Zonal playfield attributes – A stochastic approach to subjective passing affordances in football

Steiner, Silvan; Scherer, Marco (18 February 2016). Zonal playfield attributes – A stochastic approach to subjective passing affordances in football (Unpublished). In: 8th Annual SGS/4S-Conference. Bern, Switzerland. 18.-19.02.2016.

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Introduction: According to the ecological view, coordination establishes byvirtueof social context. Affordances thought of as situational opportunities to interact are assumed to represent the guiding principles underlying decisions involved in interpersonal coordination. It’s generally agreed that affordances are not an objective part of the (social) environment but that they depend on the constructive perception of involved subjects. Theory and empirical data hold that cognitive operations enabling domain-specific efficacy beliefs are involved in the perception of affordances. The aim of the present study was to test the effects of these cognitive concepts in the subjective construction of local affordances and their influence on decision making in football. Methods: 71 football players (M = 24.3 years, SD = 3.3, 21 % women) from different divisions participated in the study. Participants were presented scenarios of offensive game situations. They were asked to take the perspective of the person on the ball and to indicate where they would pass the ball from within each situation. The participants stated their decisions in two conditions with different game score (1:0 vs. 0:1). The playing fields of all scenarios were then divided into ten zones. For each zone, participants were asked to rate their confidence in being able to pass the ball there (self-efficacy), the likelihood of the group staying in ball possession if the ball were passed into the zone (group-efficacy I), the likelihood of the ball being covered safely by a team member (pass control / group-efficacy II), and whether a pass would establish a better initial position to attack the opponents’ goal (offensive convenience). Answers were reported on visual analog scales ranging from 1 to 10. Data were analyzed specifying general linear models for binomially distributed data (Mplus). Maximum likelihood with non-normality robust standard errors was chosen to estimate parameters. Results: Analyses showed that zone- and domain-specific efficacy beliefs significantly affected passing decisions. Because of collinearity with self-efficacy and group-efficacy I, group-efficacy II was excluded from the models to ease interpretation of the results. Generally, zones with high values in the subjective ratings had a higher probability to be chosen as passing destination (βself-efficacy = 0.133, p < .001, OR = 1.142; βgroup-efficacy I = 0.128, p < .001, OR = 1.137; βoffensive convenience = 0.057, p < .01, OR = 1.059). There were, however, characteristic differences in the two score conditions. While group-efficacy I was the only significant predictor in condition 1 (βgroup-efficacy I = 0.379, p < .001), only self-efficacy and offensive convenience contributed to passing decisions in condition 2 (βself-efficacy = 0.135, p < .01; βoffensive convenience = 0.120, p < .001). Discussion: The results indicate that subjectively distinct attributes projected to playfield zones affect passing decisions. The study proposes a probabilistic alternative to Lewin’s (1951) hodological and deterministic field theory and enables insight into how dimensions of the psychological landscape afford passing behavior. Being part of a team, this psychological landscape is not only constituted by probabilities that refer to the potential and consequences of individual behavior, but also to that of the group system of which individuals are part of. Hence, in regulating action decisions in group settings, informers are extended to aspects referring to the group-level. References: Lewin, K. (1951). In D. Cartwright (Ed.), Field theory in social sciences: Selected theoretical papers by Kurt Lewin. New York: Harper & Brothers.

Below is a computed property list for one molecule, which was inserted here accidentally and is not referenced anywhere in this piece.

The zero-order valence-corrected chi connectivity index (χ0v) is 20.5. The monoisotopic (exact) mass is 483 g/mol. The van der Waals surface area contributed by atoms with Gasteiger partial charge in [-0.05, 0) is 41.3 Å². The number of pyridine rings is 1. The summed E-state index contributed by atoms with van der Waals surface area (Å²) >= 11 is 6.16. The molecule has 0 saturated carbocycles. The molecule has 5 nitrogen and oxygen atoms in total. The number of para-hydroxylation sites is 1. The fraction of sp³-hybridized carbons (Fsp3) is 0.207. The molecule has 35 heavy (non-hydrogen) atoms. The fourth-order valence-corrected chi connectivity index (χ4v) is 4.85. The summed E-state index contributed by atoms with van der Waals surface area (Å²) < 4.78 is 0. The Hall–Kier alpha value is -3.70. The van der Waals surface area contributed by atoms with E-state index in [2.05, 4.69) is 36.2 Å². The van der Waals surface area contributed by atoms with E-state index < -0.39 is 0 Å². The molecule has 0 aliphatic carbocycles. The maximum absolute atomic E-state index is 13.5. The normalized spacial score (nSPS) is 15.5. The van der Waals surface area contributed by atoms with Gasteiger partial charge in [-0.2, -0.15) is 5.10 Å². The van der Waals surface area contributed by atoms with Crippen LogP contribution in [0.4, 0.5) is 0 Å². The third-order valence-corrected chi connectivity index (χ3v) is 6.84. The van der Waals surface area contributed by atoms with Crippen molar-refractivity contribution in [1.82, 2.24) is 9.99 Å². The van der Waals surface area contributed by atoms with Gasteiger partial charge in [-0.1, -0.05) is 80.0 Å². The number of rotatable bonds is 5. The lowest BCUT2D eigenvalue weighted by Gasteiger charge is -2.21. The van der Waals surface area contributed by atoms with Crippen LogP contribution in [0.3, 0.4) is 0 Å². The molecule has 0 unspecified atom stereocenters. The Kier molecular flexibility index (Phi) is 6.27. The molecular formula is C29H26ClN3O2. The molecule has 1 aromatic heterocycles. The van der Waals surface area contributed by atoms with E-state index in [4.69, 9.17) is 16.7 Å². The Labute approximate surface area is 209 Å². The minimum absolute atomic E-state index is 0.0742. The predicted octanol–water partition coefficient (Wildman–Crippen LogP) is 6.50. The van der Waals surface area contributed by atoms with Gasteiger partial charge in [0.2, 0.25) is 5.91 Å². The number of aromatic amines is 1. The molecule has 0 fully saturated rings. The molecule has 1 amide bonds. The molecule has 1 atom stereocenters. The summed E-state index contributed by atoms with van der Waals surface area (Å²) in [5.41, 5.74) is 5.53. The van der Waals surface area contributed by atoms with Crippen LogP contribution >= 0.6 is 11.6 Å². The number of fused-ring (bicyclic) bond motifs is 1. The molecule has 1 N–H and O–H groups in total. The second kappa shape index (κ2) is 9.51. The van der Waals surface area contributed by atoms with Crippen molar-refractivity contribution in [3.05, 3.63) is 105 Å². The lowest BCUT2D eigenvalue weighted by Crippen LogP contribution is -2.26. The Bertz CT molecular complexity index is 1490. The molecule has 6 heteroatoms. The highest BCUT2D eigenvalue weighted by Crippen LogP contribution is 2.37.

Item Type:

Conference or Workshop Item (Poster)


07 Faculty of Human Sciences > Institute of Sport Science (ISPW)
07 Faculty of Human Sciences > Institute of Sport Science (ISPW) > Sport Science II

UniBE Contributor:

Steiner, Silvan


100 Philosophy > 150 Psychology
700 Arts > 790 Sports, games & entertainment




Silvan Steiner

Date Deposited:

07 Apr 2016 13:39

Last Modified:

11 May 2016 14:37





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